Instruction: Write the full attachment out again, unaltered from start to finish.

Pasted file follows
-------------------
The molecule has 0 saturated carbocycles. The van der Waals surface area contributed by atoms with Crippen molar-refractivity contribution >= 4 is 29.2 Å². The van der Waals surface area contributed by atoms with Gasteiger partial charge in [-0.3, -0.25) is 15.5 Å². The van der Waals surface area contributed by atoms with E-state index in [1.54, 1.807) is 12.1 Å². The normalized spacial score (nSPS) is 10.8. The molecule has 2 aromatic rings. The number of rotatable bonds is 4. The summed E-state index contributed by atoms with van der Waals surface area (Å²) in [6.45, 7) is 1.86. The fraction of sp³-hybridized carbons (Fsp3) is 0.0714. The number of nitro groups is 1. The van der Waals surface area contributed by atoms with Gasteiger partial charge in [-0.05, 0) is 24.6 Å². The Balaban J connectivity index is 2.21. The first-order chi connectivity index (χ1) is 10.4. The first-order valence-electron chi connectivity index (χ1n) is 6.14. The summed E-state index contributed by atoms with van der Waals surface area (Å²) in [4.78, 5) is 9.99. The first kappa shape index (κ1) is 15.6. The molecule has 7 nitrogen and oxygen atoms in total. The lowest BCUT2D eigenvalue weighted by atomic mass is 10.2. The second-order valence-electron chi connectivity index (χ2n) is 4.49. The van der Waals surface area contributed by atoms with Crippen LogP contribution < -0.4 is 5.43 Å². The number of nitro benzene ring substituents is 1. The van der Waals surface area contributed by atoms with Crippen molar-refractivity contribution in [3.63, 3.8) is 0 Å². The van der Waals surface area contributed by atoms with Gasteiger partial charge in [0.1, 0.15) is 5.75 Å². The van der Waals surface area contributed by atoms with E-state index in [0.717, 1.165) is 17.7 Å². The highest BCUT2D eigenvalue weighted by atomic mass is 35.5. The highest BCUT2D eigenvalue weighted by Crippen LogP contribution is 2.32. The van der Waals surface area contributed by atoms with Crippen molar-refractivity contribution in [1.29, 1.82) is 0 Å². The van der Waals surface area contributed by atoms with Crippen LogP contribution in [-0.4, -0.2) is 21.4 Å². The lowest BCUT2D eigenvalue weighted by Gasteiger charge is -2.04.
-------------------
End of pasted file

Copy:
The molecule has 0 saturated carbocycles. The van der Waals surface area contributed by atoms with Crippen molar-refractivity contribution >= 4 is 29.2 Å². The van der Waals surface area contributed by atoms with Gasteiger partial charge in [-0.3, -0.25) is 15.5 Å². The van der Waals surface area contributed by atoms with E-state index in [1.54, 1.807) is 12.1 Å². The normalized spacial score (nSPS) is 10.8. The molecule has 2 aromatic rings. The number of rotatable bonds is 4. The summed E-state index contributed by atoms with van der Waals surface area (Å²) in [6.45, 7) is 1.86. The fraction of sp³-hybridized carbons (Fsp3) is 0.0714. The number of nitro groups is 1. The van der Waals surface area contributed by atoms with Gasteiger partial charge in [-0.05, 0) is 24.6 Å². The Balaban J connectivity index is 2.21. The first-order chi connectivity index (χ1) is 10.4. The first-order valence-electron chi connectivity index (χ1n) is 6.14. The summed E-state index contributed by atoms with van der Waals surface area (Å²) in [4.78, 5) is 9.99. The first kappa shape index (κ1) is 15.6. The molecule has 7 nitrogen and oxygen atoms in total. The lowest BCUT2D eigenvalue weighted by atomic mass is 10.2. The second-order valence-electron chi connectivity index (χ2n) is 4.49. The van der Waals surface area contributed by atoms with Crippen LogP contribution < -0.4 is 5.43 Å². The number of nitro benzene ring substituents is 1. The van der Waals surface area contributed by atoms with Crippen molar-refractivity contribution in [3.63, 3.8) is 0 Å². The van der Waals surface area contributed by atoms with Gasteiger partial charge in [0.1, 0.15) is 5.75 Å². The van der Waals surface area contributed by atoms with E-state index in [0.717, 1.165) is 17.7 Å². The highest BCUT2D eigenvalue weighted by atomic mass is 35.5. The highest BCUT2D eigenvalue weighted by Crippen LogP contribution is 2.32. The van der Waals surface area contributed by atoms with Crippen molar-refractivity contribution in [1.29, 1.82) is 0 Å². The van der Waals surface area contributed by atoms with Crippen LogP contribution in [-0.4, -0.2) is 21.4 Å². The lowest BCUT2D eigenvalue weighted by Gasteiger charge is -2.04.